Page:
Sunday, December 15, 2013

On the Creation of Modern Comparison

Except this is really my last one of my undergraduate career.
Still, it feels never-ending. Probably will be.
I'll be honest: there's very little of Milton that I felt any connection to. Scott wrote a post about T.S. Eliot and his thoughts on Milton, and I responded to it with the following: "Verbose inefficiency seems a good description for what I've been annoyed with."

There were only a few times that I found myself interested in Milton's work. Those times were his Divorce Tracts and Areopagitica. That's not to say that I didn't find class discussions and the primary texts interesting. I just mean to say that Milton didn't astound me with his poetry the way that Eliot does. I don't like very much poetry, so I will always be more fond of prose.

But there was just something about Areopagitica I could connect with. Freedom of speech and freedom of the press have always been important to me. I have spent countless nights talking until well past sunrise with a close friend about issues such as CISPA, SOPA, the NSA, and Edward Snowden, along with other issues, past and present. How they connect. I started writing several blog posts about the connections because of those discussions.

Those blog posts spurred my decision to write about modern connections to Milton. I wrote a Facebook post and tagged friends I knew were interested in the Snowden leaks and the NSA, and I was able to get a bunch of useful information. I also emailed Dr. Kerr, and he was able to offer me some good information, and he further helped me edit my paper when I met with him last week. He was able to give me some names of good books and sources to look at, and I was able to find most of my articles regarding Snowden online via my own research and some help from friends.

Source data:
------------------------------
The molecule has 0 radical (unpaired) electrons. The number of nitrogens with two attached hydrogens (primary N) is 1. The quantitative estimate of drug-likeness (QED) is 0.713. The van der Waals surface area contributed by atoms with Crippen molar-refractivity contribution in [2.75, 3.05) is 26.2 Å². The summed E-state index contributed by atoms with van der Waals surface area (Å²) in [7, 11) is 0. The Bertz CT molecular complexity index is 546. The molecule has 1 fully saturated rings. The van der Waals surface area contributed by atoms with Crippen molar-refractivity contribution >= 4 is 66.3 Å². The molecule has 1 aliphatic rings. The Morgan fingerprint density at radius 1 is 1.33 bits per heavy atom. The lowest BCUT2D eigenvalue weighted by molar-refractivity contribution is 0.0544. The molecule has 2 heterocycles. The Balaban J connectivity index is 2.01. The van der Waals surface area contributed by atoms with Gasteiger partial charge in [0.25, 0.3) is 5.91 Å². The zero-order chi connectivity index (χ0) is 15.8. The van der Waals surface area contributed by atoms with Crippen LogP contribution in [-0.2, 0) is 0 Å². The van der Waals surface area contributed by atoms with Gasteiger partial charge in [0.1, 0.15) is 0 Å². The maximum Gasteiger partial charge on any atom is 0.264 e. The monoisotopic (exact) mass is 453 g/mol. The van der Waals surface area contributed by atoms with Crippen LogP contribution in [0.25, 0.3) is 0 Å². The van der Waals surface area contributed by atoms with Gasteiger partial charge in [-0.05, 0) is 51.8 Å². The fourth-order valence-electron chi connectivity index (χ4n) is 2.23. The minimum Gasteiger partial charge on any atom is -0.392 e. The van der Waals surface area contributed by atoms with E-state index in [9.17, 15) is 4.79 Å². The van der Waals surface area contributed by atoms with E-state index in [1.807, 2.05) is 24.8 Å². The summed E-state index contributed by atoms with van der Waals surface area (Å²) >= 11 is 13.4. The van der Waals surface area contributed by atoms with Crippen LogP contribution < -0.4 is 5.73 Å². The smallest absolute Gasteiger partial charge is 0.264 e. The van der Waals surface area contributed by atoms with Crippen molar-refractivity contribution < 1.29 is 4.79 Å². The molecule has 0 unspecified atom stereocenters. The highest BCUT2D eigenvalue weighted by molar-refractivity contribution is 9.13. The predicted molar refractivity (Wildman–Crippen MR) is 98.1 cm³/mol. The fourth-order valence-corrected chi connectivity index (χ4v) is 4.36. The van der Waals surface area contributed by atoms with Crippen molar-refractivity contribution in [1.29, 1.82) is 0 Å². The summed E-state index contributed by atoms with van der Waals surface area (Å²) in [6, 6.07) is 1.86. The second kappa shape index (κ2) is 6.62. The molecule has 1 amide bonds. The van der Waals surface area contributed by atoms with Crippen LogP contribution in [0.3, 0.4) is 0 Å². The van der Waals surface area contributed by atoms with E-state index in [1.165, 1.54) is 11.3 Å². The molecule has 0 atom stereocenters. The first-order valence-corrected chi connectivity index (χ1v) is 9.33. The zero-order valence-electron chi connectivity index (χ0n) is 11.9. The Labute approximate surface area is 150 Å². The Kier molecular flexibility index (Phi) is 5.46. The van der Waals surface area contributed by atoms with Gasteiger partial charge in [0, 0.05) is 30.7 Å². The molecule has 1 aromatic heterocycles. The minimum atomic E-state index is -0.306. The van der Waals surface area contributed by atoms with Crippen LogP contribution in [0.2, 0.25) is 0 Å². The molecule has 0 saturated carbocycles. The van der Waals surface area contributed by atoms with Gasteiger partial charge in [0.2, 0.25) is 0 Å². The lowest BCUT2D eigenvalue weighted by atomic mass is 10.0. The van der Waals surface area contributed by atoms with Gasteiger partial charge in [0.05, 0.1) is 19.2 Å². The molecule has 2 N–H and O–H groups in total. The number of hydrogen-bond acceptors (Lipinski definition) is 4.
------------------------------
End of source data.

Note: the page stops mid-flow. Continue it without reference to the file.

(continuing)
After reviewing Areopagitica, I decided that I should narrow my focus to a more biographical approach on Milton and use just a few quotes from his work to connect it to the modern day example. 

I wasn't overly ambitious with submitting my work, but I submitted it to Criterion, BYU's literary criticism journal. The prompt was "Why Literature?" and I figured that my paper answers that question really quite well. Literature matters because it helps us learn from connecting it to modern goings on. Literature matters because it helps us learn from the past in order to make the future better. In the case of Milton, his work makes us realize that we need people like Edward Snowden that do what they believe is right in the name of protecting liberty, particularly the freedom of speech and the right to privacy. 

I think that my work will be relevant to my audience mainly because it deals with a modern day example that people can relate to. While people don't necessarily believe they can relate to Milton, this gives them an opportunity to approach a work that they might not otherwise not have and realize that many of the issues that Milton was wrestling with are still a big deal today. It engages people with a modern issue and utilizes it to inform people about something they are otherwise unfamiliar with. 

1 comment:

  1. This was an excellent way to find contemporary relevance for Milton. I'm glad you were ambitious enough to take on this comparison.